Leon Bridges 'Good Thing' album review by Northern Transmissions



Leon Bridges

Good Thing

Leon Bridges has made a name for himself as a true modern troubadour, that can make even the most vintage soul grooves feel welcome in modern times. Though it seemed like Bridges new record was completely shedding the past, he’s cleverly mixing tones of his old work with lots of contemporary pop. Though it will feel a little scatterbrained at times, this is a fun and comforting record that will warm listeners’ hearts.

Bridges oozes classic pop and Sam Cooke in the swelling strings of “Bet Ain’t Worth The Hand” while Bridges goes all out to make the performance feel anything but cheesy. The harmonies build a wonderfully warm energy throughout the album to make the album as catchy as it is comforting. A slick groove overrides the old-school charm immediately on “Bad Bad News” as Bridges seems to jump ahead several decades sonically, while holding his influences close to his writing. With a touch of jazz in the flourish-heavy playing and ecstatic vocals all over the track, Bridges makes a track that will appeal to pop fans from any generation.

“Shy” blends tones a little more subtly as Bridges leans into his soul for something that feels dark and smoky. The affected quality of the guitar hook is strange but unique, and gives the song a one of a kind sound that feels influenced by the world of hip hop. There’s a classic tone to “Beyond” that brings a cute and chipper energy to a love song that is so rare anymore, while tackling some of the great harmonic qualities that boy-bands of the ’90s brought to the sound. Regardless it’s Bridges’ light falsetto shrieks that make the song go over the top top.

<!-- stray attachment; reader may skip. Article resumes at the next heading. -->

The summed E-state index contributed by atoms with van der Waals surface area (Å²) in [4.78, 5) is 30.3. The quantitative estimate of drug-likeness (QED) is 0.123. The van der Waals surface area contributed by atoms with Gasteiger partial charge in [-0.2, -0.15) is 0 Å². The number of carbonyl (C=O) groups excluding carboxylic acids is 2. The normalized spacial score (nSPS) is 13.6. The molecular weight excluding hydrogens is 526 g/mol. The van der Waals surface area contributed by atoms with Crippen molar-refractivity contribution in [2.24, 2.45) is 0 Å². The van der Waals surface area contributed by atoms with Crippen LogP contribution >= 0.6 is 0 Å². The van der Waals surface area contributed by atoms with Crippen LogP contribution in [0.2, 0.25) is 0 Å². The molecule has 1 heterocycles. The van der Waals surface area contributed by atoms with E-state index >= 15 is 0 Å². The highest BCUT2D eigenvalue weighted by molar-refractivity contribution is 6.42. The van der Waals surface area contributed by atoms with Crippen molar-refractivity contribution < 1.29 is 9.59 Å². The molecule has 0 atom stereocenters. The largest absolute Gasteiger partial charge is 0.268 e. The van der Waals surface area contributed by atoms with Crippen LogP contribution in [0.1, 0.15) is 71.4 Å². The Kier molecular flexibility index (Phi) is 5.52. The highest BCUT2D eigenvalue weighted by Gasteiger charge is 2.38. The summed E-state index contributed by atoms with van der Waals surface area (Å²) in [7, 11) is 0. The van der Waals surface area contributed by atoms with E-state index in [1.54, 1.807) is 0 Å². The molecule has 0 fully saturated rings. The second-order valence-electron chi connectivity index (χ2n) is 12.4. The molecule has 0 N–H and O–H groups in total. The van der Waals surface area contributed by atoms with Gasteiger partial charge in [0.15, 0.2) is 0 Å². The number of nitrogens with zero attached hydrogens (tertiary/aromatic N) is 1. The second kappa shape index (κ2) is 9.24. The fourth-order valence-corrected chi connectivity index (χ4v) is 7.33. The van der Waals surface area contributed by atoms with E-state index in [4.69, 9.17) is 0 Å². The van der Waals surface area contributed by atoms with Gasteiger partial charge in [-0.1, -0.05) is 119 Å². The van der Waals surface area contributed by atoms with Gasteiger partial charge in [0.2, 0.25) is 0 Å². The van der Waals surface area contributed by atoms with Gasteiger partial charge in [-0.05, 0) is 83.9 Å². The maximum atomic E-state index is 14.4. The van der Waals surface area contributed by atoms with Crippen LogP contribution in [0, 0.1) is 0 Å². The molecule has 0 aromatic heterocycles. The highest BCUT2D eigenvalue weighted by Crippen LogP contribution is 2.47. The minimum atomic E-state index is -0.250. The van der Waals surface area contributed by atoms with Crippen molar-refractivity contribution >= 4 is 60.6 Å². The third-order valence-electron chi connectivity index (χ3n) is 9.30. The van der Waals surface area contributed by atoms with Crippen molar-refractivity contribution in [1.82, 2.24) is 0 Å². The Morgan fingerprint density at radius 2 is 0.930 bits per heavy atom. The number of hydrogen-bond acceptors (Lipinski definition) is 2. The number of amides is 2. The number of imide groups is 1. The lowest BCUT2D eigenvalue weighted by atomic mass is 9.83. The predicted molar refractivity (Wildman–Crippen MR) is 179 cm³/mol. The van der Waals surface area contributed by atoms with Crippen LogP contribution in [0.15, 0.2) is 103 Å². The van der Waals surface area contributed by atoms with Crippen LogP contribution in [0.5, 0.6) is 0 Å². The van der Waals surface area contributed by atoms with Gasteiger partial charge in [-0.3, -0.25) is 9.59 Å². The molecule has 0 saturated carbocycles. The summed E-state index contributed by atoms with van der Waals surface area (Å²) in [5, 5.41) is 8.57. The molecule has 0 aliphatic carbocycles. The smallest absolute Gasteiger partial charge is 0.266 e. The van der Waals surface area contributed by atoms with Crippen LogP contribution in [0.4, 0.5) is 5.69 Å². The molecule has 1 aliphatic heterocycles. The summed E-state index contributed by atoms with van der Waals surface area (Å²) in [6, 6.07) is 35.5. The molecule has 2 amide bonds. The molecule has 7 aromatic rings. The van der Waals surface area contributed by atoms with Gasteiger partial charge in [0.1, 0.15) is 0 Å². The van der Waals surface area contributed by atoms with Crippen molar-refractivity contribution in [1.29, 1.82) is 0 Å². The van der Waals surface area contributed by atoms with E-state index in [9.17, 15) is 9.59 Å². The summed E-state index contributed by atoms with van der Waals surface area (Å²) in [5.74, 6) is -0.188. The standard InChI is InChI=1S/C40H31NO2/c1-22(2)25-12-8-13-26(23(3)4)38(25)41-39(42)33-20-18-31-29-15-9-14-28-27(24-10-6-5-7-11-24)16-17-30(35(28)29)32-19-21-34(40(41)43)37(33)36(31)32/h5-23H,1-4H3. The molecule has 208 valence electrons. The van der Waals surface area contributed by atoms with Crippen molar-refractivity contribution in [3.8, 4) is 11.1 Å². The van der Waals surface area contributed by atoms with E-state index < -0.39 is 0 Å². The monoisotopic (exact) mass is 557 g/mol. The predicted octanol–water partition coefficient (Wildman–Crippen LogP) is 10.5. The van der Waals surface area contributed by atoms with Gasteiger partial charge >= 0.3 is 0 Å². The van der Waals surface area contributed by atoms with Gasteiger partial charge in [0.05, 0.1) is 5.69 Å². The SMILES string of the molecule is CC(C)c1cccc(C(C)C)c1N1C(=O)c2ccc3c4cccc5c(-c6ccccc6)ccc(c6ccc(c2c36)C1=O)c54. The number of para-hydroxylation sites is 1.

The most modern-pop energy comes through on “Forgive You” as a heavy and cold feeling seeps through and is about as close as Bridges could possibly get to The Weeknd. Hearing Bridges’ reinterpret himself and push his limits is so refreshing, while it doesn’t feel too far from his core sound. “Lions” takes this in a different direction as Bridges’ core soul sound is opened into sparse arrangement and slow groove. This said, so much of this energy can feel draining from a pacing standpoint that the track may not stand as well outside of a full album listen.
Alternatively there’s a bouncy swagger to “If It Feels Good (Then It Must Be)” that balances James Brown and Bruno Mars’ styles while integrating them into his own voice. Taking this uppity sound and putting his own spin on it, Bridges really finds a new comfort zone for his work. This is what makes something like “You Don’t Know” so fun, as Bridges takes this one step further to make something with a little more Justin Timberlake in its bones. Though it definitely feels less true to what Bridges has been doing, the sense of fun he’s clearly having on the track is so infectious you really won’t care.

After all this exploration, one might see “Mrs.” as a step backwards, but Bridges finds such a fury in his delivery that it feels like his most personal recording on the album. Though it certainly comes off a lot more stagnant than many of his songs on this record, he at least gives the vocals the right heft to carry on. On “Georgia To Texas” however, Bridges goes all out on ambitious writing, as he spirals vocal lines without fear and lets saxophone fly fearlessly.

Words by Owen Maxwell